Bad news about the Smithsonian’s path under now-ex-director Lawrence Small has been leaking out for years–as early as 2001, scientists started raising red flags about his leadership. In 2005, Congressional audit deplored the “underfinancing” of museum upkeep. In 2006, a sweet but secret 30-year pact signed with Showtime. But the Smithsonian’s Board of Regents, which doesn’t seem to read the New York Times, had no clue that their oversight of Lawrence Small should include some actual–what’s that thing called again?–oversight.
Which brings us to this morning’s NY Times story and the Smithsonian’s Board of Regents “taking responsibility” for failing to keep on eye on Lawrence Small. The Board’s response is such a gem of PR-speak it bears reprinting:
“It’s never easy to do this kind of self examination, and we wish we’d been doing it on an ongoing basis.”
Step one: We are already suffering, please don’t be mean to us.
“But it is what it is,” she added. “Certainly the importance of assuring the public trust — and the Congressional trust — is why we moved at such a pace. We met every week since Larry’s resignation to try to make sure we brought forward this set of recommendations so that we can turn the page.”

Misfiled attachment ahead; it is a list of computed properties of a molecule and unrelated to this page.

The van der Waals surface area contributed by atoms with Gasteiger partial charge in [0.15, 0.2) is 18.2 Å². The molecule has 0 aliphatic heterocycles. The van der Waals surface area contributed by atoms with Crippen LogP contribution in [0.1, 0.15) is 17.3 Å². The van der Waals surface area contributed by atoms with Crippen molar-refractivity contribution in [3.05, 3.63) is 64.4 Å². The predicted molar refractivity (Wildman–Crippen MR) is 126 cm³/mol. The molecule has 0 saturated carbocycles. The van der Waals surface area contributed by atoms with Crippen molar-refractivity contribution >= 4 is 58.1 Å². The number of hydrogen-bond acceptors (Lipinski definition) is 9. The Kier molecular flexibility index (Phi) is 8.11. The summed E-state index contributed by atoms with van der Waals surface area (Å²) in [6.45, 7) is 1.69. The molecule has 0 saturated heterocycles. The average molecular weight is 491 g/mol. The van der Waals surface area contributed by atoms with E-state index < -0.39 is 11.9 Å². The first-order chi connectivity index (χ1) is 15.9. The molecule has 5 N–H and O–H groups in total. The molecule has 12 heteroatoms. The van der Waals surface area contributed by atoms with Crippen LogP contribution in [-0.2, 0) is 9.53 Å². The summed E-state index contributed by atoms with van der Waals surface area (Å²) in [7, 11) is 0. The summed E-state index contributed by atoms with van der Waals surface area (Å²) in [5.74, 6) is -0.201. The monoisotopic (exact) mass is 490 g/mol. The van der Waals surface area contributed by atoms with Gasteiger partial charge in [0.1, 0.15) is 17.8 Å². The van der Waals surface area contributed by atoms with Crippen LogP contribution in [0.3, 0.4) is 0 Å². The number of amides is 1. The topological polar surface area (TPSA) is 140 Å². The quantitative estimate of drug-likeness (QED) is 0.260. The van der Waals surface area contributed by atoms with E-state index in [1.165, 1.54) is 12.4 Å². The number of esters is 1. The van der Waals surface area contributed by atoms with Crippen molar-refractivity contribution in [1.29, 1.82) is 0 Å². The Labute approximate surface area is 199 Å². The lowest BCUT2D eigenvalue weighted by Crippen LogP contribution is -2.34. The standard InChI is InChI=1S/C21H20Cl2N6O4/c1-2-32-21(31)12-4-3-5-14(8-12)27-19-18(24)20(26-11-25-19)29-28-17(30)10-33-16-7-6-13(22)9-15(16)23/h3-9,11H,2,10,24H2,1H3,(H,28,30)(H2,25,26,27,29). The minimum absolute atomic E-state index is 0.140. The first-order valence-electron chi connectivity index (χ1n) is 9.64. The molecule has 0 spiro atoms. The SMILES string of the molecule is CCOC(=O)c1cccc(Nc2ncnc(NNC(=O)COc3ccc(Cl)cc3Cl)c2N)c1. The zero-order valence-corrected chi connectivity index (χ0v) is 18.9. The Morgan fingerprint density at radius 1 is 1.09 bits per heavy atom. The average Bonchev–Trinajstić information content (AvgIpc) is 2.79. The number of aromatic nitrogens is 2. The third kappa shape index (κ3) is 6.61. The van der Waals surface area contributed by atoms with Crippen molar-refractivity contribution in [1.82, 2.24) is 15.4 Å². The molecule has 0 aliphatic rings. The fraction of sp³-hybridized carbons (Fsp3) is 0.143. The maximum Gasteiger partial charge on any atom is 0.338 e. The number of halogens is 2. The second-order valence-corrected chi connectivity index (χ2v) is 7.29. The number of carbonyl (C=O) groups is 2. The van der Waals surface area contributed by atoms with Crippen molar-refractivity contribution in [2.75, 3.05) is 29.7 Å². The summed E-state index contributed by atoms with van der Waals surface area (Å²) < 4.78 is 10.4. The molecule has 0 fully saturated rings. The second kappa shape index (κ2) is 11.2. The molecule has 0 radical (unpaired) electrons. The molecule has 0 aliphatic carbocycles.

Step two: Talk about what we did right–even if what we did right was mainly cooperating when forced to take a look at what we did wrong. Step three: Describe future goals with metaphors that imply your forgetting our misdeeds is a necessary prelude to making things better.
Ms. Stonesifer said the governance committee’s report was aimed at ensuring accountability. “There is a need for ethics and transparency in everything we do,” she said.